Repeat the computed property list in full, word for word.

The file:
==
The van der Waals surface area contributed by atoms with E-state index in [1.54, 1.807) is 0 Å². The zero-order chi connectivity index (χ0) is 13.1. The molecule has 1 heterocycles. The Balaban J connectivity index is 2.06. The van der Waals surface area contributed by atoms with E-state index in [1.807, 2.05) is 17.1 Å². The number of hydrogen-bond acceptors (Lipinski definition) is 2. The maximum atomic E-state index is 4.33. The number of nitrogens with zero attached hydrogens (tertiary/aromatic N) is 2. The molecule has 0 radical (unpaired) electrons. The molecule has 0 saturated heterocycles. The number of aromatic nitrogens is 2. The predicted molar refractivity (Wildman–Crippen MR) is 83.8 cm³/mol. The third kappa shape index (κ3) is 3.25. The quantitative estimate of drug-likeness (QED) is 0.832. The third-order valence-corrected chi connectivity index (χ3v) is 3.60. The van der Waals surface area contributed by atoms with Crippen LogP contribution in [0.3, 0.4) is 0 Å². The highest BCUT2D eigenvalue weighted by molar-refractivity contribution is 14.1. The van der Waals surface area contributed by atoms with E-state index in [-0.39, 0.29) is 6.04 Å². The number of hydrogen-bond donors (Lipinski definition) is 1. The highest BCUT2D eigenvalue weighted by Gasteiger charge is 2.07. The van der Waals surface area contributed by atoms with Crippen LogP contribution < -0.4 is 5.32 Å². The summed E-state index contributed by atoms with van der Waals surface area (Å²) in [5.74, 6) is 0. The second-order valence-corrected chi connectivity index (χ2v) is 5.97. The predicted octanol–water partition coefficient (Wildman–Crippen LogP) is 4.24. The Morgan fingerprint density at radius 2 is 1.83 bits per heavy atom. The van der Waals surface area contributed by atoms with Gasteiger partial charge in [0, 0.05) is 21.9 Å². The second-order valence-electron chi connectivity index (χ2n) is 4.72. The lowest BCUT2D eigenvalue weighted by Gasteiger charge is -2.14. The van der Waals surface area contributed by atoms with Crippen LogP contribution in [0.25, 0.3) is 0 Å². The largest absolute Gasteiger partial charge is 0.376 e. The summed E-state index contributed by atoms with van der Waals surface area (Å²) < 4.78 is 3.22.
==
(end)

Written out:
The van der Waals surface area contributed by atoms with E-state index in [1.54, 1.807) is 0 Å². The zero-order chi connectivity index (χ0) is 13.1. The molecule has 1 heterocycles. The Balaban J connectivity index is 2.06. The van der Waals surface area contributed by atoms with E-state index in [1.807, 2.05) is 17.1 Å². The number of hydrogen-bond acceptors (Lipinski definition) is 2. The maximum atomic E-state index is 4.33. The number of nitrogens with zero attached hydrogens (tertiary/aromatic N) is 2. The molecule has 0 radical (unpaired) electrons. The molecule has 0 saturated heterocycles. The number of aromatic nitrogens is 2. The predicted molar refractivity (Wildman–Crippen MR) is 83.8 cm³/mol. The third kappa shape index (κ3) is 3.25. The quantitative estimate of drug-likeness (QED) is 0.832. The third-order valence-corrected chi connectivity index (χ3v) is 3.60. The van der Waals surface area contributed by atoms with Crippen LogP contribution in [0.3, 0.4) is 0 Å². The highest BCUT2D eigenvalue weighted by molar-refractivity contribution is 14.1. The van der Waals surface area contributed by atoms with E-state index in [-0.39, 0.29) is 6.04 Å². The number of hydrogen-bond donors (Lipinski definition) is 1. The highest BCUT2D eigenvalue weighted by Gasteiger charge is 2.07. The van der Waals surface area contributed by atoms with Crippen LogP contribution < -0.4 is 5.32 Å². The summed E-state index contributed by atoms with van der Waals surface area (Å²) in [5.74, 6) is 0. The second-order valence-corrected chi connectivity index (χ2v) is 5.97. The predicted octanol–water partition coefficient (Wildman–Crippen LogP) is 4.24. The Morgan fingerprint density at radius 2 is 1.83 bits per heavy atom. The van der Waals surface area contributed by atoms with Gasteiger partial charge in [0, 0.05) is 21.9 Å². The second-order valence-electron chi connectivity index (χ2n) is 4.72. The lowest BCUT2D eigenvalue weighted by Gasteiger charge is -2.14. The van der Waals surface area contributed by atoms with Crippen LogP contribution in [0.25, 0.3) is 0 Å². The largest absolute Gasteiger partial charge is 0.376 e. The summed E-state index contributed by atoms with van der Waals surface area (Å²) < 4.78 is 3.22.